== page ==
Raymond Munger Memorial Chapel at University of the Ozarks will benefit from a variety of renovations and improvements over the next year-and-half thanks to a $2 million gift to the University by Frances E. Wilson of Tulsa, Okla.
The University’s Board of Trustees formally accepted the gift at its Spring Board Meeting on Saturday, April 26.
Wilson made the gift to the University in memory of her late husband, Thomas D. Wilson. In accepting the gift, the board unanimously voted to express its appreciation to Wilson by re-naming the building Munger-Wilson Memorial Chapel.
The gift actually contains two components, the first being the funding for immediate renovations. Another portion of the donation has been set aside to create the Thomas D. and Frances E. Wilson Chapel Endowment Fund. The annual distributions from this fund will be used to maintain and update the Chapel over time.
“Our chapel is the physical representation of our Christian foundation,” said Richard L. Dunsworth, president of the Presbyterian-founded University. “We are deeply touched that Mrs. Wilson would share of her resources to ensure that our Chapel will always be a beautiful and appropriate representation of our commitment to education in the Presbyterian tradition.”
In making her gift to the University, Wilson said, “When I became aware of the important needs in the chapel it just struck me that this was the perfect way for me to achieve many things that are important to me. It is my hope that I have appropriately memorialized my husband, Tommy, that I have helped strengthen the spiritual lives of students, and that I have honored God in a fitting way.”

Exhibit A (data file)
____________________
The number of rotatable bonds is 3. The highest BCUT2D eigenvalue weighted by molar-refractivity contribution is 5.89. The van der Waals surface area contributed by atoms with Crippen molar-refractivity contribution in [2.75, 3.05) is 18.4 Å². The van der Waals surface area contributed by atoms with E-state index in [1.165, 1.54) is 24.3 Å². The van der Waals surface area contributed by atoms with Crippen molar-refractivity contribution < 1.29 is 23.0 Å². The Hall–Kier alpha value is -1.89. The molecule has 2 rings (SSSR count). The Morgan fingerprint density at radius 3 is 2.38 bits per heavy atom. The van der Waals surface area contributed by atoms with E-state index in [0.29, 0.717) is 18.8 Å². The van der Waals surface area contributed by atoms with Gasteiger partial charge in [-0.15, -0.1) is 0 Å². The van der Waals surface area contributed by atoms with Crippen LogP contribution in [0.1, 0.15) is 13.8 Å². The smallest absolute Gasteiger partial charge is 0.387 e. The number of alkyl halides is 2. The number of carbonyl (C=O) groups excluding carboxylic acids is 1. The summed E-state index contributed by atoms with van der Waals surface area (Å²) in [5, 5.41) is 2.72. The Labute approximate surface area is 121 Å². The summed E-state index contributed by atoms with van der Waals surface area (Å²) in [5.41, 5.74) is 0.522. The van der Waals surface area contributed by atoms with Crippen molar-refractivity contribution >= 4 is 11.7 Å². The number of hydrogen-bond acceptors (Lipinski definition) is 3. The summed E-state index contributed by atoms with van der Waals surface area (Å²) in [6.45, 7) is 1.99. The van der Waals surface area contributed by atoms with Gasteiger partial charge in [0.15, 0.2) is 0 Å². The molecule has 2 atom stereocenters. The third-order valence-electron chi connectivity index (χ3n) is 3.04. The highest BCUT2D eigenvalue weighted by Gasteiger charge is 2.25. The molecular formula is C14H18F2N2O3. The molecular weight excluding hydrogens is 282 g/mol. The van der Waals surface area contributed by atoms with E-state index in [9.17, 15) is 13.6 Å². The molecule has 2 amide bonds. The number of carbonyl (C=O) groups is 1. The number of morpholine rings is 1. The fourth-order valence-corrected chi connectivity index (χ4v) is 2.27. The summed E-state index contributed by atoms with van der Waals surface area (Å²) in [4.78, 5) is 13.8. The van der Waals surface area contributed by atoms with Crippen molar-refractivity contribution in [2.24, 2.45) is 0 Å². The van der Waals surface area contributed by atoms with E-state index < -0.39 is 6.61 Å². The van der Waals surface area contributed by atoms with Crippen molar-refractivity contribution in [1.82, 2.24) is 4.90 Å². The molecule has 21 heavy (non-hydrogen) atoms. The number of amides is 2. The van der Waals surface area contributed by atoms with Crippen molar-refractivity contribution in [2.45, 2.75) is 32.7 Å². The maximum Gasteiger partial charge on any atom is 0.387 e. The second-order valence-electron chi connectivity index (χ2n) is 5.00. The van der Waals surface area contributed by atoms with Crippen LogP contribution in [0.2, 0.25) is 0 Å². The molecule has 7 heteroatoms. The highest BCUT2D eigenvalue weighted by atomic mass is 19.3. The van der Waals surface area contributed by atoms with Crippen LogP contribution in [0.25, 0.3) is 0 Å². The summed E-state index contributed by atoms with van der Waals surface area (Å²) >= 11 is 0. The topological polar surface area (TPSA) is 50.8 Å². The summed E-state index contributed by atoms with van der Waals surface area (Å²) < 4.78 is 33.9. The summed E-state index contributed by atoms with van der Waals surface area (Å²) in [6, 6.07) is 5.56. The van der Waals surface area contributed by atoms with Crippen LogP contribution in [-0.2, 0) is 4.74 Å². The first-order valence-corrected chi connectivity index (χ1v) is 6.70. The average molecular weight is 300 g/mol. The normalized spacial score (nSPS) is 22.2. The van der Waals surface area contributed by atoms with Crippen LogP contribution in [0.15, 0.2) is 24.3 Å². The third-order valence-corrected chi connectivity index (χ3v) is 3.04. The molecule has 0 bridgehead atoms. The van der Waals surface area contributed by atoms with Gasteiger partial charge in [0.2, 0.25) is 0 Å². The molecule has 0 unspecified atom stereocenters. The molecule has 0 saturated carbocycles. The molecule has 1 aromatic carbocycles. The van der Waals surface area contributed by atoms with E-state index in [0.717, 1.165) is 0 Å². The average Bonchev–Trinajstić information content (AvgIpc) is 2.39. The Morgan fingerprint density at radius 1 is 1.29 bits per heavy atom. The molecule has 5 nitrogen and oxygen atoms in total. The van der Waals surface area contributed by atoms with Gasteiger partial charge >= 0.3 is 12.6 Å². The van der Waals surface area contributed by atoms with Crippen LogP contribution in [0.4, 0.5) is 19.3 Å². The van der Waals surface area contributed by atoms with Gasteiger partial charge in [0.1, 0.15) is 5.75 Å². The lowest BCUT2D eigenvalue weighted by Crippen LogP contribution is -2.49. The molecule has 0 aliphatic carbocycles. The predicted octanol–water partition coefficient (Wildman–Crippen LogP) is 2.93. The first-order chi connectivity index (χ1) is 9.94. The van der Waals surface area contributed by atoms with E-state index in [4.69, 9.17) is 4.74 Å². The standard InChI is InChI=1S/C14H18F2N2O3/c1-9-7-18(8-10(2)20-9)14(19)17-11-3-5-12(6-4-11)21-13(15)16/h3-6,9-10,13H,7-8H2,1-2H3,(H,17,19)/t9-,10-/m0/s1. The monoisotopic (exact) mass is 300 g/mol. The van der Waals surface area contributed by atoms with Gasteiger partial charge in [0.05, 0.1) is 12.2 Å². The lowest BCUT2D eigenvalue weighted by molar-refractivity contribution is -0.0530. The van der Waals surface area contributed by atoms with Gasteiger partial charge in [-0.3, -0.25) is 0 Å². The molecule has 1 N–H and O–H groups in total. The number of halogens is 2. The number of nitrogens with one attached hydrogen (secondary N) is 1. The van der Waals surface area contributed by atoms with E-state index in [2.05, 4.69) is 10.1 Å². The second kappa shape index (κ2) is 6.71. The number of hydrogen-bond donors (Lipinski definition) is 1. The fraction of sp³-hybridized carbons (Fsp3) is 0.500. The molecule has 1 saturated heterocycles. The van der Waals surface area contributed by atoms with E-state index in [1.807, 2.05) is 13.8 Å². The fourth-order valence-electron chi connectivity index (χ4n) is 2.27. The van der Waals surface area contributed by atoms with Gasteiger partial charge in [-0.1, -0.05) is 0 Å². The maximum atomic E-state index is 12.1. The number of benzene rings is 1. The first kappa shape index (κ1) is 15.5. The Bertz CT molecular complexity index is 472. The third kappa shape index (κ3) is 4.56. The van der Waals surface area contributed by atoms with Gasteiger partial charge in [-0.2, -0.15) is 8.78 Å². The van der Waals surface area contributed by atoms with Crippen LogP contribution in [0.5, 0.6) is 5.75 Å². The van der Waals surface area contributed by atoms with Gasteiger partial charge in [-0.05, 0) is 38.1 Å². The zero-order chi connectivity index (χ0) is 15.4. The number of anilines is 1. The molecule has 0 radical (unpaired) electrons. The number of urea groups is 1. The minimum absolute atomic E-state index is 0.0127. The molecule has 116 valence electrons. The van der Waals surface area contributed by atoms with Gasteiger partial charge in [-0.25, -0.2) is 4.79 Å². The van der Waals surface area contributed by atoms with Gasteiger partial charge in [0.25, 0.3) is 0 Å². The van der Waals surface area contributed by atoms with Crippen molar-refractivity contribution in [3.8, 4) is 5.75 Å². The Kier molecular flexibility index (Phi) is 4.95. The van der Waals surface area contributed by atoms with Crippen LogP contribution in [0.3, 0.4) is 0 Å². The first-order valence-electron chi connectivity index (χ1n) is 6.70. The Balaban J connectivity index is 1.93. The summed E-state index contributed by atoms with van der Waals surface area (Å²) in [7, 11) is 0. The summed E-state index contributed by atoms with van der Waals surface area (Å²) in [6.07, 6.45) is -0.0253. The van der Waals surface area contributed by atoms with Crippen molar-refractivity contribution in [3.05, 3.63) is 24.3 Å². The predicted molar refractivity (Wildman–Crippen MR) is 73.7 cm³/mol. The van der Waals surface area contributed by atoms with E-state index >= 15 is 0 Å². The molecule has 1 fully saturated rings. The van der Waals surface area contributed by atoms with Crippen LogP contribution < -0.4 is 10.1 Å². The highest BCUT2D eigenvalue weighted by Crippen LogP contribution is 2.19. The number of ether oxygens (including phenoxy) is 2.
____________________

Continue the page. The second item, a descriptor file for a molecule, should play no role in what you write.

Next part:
The University’s board resolution accepting the gift specifically stated: “The University honors the memory of Raymond Munger and honors the Munger Family that provided the resources that enabled the Chapel to be built in 1932, and honors the generosity and memory of Thomas D. and Frances E. Wilson who have made the gift herein described to ensure the integrity and high quality of this landmark place of Christian worship and learning from this date forward.”
According to Steve Edmisten, special assistant to the president at Ozarks, the Chapel was originally built in 1932 and dedicated in 1933. “It was built with the help of Ozarks students, and is, of course, the spiritual heart of our campus,” Edmisten said.
He added, “The sanctuary seats 600 to 700 congregants in beautiful hardwood pews, beneath a vaulted ceiling rising high above, upheld by flying buttresses with detailed wood carvings. There are stained-glass windows throughout, with the most magnificent being above the chancel area, behind the pulpit and lectern. The setting sun shining through those windows is particularly inspiring, and when our university organist is playing our world-class Reuter pipe-organ, the effect is exactly what was intended – deeply, movingly, spiritual.”
Edmisten said that funds from the gift will be used for many improvements, the most noticeable being in the lower level of the Chapel where student meeting and fellowship areas will undergo a “fairly dramatic” facelift. He said that, “less noticeable, but very important improvements will be made to the building’s infrastructure, including electrical, mechanical, plumbing and audio/visual elements. The sanctuary and exterior of the Chapel will undergo a great deal of restoration and replacement of structural elements to preserve the historic look and spiritual feel of what is an iconic landmark in this area.”
Founded in 1834 by Cumberland Presbyterians in Cane Hill, Ark., University of the Ozarks will mark the 180th anniversary of its founding in October 2014. The private, undergraduate University has been ranked a top tier college by U.S. News & World Report for 16 consecutive years.